Narcos diversify illicit income streams and expand into environmental crimes

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By LatAm Reports Staff Writers

Criminals extend their reach to ecological crimes, such as smuggling of wildlife or illegal extraction of resources.

Drug traffickers are diversifying their illicit activities, expanding their reach to ecological crimes, such as smuggling of wildlife or illegal extraction of resources, in a context that negatively affects women in particular.

This is highlighted by the United Nations Office on Drugs and Crime (UNODC) in its World Drug Report 2024, published on Wednesday.

The interlocking nature of the drug economy, other illegal activities and armed conflict exacerbates human insecurity, destabilizes local communities and negatively affects fragile environments, the document warns.

Existing political instability and corruption exacerbate the situation and undermine governance, security and environmental stability, the agency adds.

Environmental degradation

This situation is particularly serious in the border areas, especially in the Golden Triangle – Birmania, Laos and Thailand – and at the border crossing between Argentina, Brazil and Paraguay.

According to UNODC, criminals in these regions collaborate with armed groups, either for political or financial needs, and take advantage of borders to launder money, traffic in drugs and counterfeit products or illicitly extract resources.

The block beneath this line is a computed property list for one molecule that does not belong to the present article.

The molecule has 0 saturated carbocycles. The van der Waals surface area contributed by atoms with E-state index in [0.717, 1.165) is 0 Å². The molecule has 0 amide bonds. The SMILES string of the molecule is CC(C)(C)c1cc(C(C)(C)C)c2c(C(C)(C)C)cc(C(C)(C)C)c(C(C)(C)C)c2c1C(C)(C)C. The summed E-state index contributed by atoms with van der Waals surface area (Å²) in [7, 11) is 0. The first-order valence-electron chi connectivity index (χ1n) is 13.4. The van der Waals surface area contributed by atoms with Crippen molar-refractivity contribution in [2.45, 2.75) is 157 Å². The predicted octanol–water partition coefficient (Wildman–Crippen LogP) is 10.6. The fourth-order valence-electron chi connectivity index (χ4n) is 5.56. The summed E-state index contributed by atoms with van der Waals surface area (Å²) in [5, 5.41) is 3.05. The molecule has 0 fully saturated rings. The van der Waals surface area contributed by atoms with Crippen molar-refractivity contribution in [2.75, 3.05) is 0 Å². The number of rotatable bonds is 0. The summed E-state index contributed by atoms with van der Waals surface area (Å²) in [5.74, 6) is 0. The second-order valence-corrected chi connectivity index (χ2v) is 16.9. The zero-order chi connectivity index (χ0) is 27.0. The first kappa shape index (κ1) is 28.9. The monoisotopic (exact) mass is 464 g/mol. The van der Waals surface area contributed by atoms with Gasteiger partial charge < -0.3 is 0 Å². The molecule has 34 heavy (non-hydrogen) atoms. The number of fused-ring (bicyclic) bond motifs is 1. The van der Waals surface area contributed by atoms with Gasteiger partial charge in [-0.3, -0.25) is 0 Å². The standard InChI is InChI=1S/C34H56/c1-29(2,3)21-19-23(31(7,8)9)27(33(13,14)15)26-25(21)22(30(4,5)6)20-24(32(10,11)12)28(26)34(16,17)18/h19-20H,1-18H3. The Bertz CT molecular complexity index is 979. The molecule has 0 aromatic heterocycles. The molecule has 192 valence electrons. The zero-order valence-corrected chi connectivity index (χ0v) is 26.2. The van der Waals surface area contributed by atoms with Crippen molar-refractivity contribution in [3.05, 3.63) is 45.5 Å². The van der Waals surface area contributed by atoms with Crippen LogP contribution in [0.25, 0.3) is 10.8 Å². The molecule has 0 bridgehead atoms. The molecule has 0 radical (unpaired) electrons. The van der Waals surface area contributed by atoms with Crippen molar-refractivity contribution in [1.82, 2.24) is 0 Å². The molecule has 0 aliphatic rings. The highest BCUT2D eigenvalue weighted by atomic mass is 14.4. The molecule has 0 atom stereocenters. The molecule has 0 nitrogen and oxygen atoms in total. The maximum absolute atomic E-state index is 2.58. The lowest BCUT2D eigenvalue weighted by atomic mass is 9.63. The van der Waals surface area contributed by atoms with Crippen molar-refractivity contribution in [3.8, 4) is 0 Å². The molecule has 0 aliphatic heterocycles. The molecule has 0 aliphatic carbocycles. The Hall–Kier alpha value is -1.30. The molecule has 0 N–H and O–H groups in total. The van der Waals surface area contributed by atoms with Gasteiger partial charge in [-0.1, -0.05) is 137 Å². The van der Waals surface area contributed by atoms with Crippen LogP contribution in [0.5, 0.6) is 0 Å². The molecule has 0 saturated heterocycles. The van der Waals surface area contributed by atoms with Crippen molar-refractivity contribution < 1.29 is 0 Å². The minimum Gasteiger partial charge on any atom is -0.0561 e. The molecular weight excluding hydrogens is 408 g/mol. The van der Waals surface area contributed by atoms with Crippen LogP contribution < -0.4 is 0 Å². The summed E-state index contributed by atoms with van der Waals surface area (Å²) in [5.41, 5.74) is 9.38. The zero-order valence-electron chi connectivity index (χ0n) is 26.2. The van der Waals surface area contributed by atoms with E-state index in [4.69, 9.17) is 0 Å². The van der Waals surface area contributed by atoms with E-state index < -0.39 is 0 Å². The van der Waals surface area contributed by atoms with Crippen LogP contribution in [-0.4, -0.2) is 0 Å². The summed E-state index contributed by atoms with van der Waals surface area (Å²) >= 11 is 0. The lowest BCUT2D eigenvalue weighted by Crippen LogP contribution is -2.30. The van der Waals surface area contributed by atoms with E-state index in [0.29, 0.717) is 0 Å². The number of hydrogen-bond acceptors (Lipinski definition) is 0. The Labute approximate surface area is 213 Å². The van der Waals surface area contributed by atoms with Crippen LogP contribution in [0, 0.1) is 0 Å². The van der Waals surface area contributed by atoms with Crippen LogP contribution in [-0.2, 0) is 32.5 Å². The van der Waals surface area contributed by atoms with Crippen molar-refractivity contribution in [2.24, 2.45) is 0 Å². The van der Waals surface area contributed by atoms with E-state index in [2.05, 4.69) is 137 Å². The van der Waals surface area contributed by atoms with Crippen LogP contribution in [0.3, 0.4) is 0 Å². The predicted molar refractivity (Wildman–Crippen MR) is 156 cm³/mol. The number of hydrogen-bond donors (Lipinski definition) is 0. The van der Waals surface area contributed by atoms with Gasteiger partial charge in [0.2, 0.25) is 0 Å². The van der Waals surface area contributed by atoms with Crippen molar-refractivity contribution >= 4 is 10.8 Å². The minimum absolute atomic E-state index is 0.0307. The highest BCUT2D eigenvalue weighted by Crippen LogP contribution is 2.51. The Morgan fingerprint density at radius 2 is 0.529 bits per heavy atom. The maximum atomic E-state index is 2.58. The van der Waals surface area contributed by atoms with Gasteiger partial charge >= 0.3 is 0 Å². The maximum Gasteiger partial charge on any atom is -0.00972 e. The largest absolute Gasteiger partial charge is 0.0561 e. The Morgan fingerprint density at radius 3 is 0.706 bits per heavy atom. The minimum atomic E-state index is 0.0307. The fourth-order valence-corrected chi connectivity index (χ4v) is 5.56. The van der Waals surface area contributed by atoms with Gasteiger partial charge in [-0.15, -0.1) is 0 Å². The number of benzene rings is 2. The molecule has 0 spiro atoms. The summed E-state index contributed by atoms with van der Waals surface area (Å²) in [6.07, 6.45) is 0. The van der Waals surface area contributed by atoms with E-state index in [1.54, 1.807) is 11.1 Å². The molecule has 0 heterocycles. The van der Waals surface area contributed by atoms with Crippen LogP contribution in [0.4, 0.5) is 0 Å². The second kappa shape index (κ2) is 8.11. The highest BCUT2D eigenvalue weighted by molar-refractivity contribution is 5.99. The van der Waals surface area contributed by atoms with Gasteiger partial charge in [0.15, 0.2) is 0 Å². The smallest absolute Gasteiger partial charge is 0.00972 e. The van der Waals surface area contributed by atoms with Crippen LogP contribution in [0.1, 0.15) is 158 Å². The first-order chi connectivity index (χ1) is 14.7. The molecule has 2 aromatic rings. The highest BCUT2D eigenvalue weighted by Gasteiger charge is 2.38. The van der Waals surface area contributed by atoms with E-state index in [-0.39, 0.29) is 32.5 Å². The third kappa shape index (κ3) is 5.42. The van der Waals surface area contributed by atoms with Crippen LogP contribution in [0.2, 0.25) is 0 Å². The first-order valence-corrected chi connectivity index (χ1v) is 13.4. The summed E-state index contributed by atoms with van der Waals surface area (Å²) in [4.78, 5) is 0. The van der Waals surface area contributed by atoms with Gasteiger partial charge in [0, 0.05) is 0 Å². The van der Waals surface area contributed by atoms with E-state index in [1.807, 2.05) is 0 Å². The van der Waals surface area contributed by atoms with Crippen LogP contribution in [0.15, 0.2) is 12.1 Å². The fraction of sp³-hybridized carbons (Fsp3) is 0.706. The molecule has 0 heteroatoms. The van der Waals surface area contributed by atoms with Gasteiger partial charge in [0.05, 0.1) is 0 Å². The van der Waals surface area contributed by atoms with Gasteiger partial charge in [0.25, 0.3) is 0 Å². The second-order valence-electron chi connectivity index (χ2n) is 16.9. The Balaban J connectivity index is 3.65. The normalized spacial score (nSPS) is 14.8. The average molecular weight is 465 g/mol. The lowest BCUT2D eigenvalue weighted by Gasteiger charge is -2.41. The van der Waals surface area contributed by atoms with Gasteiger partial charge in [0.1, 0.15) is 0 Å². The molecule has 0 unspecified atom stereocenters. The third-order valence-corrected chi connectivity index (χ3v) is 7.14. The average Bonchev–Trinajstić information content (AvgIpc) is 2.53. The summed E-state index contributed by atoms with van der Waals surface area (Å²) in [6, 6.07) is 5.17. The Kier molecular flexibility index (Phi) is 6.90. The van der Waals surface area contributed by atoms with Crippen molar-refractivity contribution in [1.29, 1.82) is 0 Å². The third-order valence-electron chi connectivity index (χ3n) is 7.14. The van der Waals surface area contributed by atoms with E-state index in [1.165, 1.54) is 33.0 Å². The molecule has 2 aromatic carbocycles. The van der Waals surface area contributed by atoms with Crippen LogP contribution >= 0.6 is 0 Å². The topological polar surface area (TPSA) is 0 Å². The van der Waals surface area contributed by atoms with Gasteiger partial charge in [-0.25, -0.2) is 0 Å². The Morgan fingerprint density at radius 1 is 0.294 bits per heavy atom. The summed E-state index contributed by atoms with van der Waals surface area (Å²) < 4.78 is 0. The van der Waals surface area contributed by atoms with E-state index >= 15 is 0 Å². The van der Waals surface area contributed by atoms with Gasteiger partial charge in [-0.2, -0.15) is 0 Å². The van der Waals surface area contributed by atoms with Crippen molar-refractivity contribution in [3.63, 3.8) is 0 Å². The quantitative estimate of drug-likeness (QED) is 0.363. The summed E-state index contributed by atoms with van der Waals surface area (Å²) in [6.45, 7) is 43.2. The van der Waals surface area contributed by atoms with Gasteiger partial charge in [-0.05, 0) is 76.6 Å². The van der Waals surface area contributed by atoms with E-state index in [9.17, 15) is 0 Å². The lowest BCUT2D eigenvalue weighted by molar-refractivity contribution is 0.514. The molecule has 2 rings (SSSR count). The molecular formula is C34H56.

These illegal operations contribute to environmental degradation through deforestation, dumping of toxic waste and chemical pollution.

Women, the most vulnerable

The impact of these activities on women is particularly disproportionate in contexts of poverty and conflict.

Many women are coerced or exploited by criminal organizations, and face significant risks of physical and sexual abuse.

Women involved in drug use or trafficking often face higher levels of gender-based violence and exploitation. Social and economic marginalization increases its vulnerability, UNODC stresses in its analysis.

According to this body, many women in this situation are used as mules to smuggle drugs.

When arrested by the authorities, they face severe consequences, in addition to continuing to depend economically on criminal groups, being trapped in cycles of exploitation and violence. 

This article has been translated after first appearing in Panama America